Mississippi State Medical Association sponsors COVID Town Hall
Six doctors answered questions from the public during MSMA Town Hall
JACKSON, Miss. (WLBT) - Doctors around the state continue to encourage Mississippians to get vaccinated against COVID, although there are still those who believe the vaccinations do more harm than good.
In a virtual COVID-19 Town Hall sponsored by the Mississippi State Medical Association, doctors answered questions from the public about the vaccine, the nursing shortage and mental health as we continue to deal with the pandemic.
“The science is clear. You can believe us or not,” said Dr. Daniel Edney.
Six doctors made up the panel for the COVID Town Hall sponsored by the Mississippi State Medical Association. Dr. Daniel Edney is the Chief Medical Officer for the Mississippi State Department of Health.
Dr. Edney said, “Had Omicron been as deadly as the Delta varian,t we would be dealing with an apocalyptic situation right now. But thank God it was not.”
State Epidemiologist Dr. Paul Byers said, “In January alone, we had over 170,000 cases that were reported to the Department of Health, but the deaths have not been as dramatic as we saw in the Delta wave or in previous waves.”
Many of the questions submitted to the panel from the public centered around doubts, reservations and disbelief in the effectiveness of vaccinations. Some asking if they cause strokes and even cancer.
Dr. Hursie Davis-Sullivan, who practices family medicine said, “As a healthcare provider, it doesn’t make any sense to lie to your patient or to hide information. It is ethically wrong and I mean it’s just not humane.”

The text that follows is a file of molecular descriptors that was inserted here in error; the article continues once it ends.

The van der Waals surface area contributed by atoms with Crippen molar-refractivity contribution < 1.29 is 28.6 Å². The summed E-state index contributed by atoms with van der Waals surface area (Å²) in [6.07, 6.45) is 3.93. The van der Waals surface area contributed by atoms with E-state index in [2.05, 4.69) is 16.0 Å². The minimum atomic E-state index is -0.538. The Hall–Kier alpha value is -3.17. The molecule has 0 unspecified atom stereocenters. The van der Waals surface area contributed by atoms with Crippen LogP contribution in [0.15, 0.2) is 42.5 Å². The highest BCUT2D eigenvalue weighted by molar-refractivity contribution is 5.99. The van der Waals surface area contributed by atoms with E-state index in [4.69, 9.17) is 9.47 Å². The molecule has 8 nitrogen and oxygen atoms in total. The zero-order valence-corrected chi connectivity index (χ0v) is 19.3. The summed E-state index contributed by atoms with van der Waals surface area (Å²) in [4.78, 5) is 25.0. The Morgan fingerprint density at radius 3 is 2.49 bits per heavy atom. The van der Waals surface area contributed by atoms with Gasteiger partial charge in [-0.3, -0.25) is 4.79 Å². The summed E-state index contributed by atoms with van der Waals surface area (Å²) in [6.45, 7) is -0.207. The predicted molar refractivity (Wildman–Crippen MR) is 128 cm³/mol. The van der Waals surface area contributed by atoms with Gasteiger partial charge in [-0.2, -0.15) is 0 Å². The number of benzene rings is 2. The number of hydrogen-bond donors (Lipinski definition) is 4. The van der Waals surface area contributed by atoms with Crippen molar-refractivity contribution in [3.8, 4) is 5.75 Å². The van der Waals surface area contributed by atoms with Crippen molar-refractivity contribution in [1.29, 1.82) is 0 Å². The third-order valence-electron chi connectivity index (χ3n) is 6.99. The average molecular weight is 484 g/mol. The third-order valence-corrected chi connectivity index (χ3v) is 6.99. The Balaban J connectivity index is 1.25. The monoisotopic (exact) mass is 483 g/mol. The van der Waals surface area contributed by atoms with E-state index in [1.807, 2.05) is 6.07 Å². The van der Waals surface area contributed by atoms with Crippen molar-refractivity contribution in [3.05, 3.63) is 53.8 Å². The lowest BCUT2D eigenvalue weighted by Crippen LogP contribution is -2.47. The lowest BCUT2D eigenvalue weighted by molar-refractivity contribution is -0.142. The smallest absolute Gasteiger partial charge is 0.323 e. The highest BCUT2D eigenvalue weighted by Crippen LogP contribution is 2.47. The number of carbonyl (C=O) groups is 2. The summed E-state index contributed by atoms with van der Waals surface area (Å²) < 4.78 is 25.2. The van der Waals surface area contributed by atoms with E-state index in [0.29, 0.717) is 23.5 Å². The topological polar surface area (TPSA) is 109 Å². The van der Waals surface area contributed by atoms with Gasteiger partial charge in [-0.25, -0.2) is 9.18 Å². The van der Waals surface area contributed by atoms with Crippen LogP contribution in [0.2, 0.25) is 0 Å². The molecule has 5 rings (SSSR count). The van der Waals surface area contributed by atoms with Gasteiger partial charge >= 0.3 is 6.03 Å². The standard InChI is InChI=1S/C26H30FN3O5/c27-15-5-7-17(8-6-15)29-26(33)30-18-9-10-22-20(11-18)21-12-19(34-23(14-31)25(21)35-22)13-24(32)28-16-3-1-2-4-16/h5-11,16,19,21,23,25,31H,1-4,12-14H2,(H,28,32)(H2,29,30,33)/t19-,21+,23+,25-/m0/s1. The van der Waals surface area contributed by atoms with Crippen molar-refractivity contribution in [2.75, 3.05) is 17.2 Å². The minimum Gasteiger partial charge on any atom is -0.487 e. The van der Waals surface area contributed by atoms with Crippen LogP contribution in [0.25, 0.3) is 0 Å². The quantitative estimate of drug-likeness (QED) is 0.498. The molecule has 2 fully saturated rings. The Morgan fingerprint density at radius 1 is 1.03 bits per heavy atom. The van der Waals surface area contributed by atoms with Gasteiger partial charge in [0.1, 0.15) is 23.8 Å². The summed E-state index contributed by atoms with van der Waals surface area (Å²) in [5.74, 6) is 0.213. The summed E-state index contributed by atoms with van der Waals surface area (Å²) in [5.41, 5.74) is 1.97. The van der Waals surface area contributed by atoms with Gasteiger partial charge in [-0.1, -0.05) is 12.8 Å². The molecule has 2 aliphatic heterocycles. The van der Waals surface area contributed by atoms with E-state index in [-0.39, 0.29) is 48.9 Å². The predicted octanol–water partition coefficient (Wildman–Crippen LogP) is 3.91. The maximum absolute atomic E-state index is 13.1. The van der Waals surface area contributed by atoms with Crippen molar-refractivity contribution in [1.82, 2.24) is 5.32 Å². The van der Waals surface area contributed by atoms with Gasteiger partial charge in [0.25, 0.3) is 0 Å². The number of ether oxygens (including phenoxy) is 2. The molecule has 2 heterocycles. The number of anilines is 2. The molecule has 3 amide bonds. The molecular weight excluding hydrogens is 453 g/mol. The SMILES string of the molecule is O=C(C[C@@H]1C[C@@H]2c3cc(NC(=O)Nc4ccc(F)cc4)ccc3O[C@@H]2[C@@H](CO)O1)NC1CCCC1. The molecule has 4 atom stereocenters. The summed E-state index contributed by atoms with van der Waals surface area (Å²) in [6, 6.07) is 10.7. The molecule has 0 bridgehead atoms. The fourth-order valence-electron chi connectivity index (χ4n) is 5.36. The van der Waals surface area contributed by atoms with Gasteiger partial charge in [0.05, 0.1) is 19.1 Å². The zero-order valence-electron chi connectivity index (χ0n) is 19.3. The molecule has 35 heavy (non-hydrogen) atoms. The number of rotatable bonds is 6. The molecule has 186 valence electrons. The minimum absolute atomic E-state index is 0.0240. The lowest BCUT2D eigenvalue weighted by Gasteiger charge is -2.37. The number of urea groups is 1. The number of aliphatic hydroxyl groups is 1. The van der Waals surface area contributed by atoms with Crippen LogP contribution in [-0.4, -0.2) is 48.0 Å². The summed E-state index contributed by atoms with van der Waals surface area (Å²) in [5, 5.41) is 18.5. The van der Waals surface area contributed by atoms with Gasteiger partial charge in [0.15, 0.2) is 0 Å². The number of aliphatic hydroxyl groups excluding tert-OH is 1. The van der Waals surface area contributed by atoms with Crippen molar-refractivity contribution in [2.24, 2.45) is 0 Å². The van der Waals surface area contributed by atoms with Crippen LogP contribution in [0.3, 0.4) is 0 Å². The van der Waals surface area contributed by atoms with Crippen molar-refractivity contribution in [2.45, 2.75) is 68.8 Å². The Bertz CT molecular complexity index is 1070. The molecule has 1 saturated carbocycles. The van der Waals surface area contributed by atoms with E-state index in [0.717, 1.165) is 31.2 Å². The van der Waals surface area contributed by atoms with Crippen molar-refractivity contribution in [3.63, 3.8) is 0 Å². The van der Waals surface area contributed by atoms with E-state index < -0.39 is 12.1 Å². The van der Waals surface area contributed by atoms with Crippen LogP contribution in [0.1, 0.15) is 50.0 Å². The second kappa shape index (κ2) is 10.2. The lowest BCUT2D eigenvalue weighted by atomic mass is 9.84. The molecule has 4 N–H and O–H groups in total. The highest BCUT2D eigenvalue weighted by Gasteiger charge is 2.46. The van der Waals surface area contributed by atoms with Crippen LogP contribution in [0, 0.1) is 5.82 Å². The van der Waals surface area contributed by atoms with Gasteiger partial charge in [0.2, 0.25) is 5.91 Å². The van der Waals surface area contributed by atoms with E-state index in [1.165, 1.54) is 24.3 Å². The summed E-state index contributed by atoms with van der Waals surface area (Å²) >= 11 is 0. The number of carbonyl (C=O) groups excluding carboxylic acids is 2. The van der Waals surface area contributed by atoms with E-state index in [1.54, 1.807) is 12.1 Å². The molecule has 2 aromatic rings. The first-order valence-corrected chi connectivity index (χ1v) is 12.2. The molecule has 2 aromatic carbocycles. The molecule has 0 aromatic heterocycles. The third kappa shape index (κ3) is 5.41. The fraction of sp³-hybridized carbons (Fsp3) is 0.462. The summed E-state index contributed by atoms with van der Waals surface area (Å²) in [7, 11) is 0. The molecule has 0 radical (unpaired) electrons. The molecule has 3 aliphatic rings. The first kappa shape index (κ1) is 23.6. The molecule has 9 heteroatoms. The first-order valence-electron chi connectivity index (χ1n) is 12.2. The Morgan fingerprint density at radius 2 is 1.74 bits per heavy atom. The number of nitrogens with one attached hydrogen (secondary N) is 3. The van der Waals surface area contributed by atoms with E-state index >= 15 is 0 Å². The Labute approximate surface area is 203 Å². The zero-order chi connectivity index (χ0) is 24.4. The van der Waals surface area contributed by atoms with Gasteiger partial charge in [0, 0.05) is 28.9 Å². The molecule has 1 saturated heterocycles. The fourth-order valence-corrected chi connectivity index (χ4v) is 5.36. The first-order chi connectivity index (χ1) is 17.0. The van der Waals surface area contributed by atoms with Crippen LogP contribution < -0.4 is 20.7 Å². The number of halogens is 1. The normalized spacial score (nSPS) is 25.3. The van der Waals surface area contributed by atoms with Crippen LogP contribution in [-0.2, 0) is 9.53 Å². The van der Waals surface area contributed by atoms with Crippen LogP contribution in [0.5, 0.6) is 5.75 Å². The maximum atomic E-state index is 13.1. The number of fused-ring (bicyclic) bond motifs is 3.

Dr. Geri Weiland, a Vicksburg Pediatrician, said, “If you had a few weeks on a ventilator, your life is never gonna be the same even if you survive.”
Dr. Kim Hoover says in addition to caring for patients, hospitals continue to deal with a severe nursing shortage.
Dr. Hoover said, “We were already down some in the numbers, right now we have over 3,000 RN vacancies just in hospitals alone.”
On mental health, Dr. Katherine Pannel says there has been an increase in suicides, anxiety and depression during the pandemic.
Dr. Pannel said, “In talking about mental health care, depression rates, anxiety rates, substance abuse is on the rise - all due to the stressors that have come from the pandemic. So we have to keep talking about it and having those needed conversations so that we can reduce the stigma.”
There was criticism but there was also praise for healthcare professionals who have been on the frontlines fighting to save lives.
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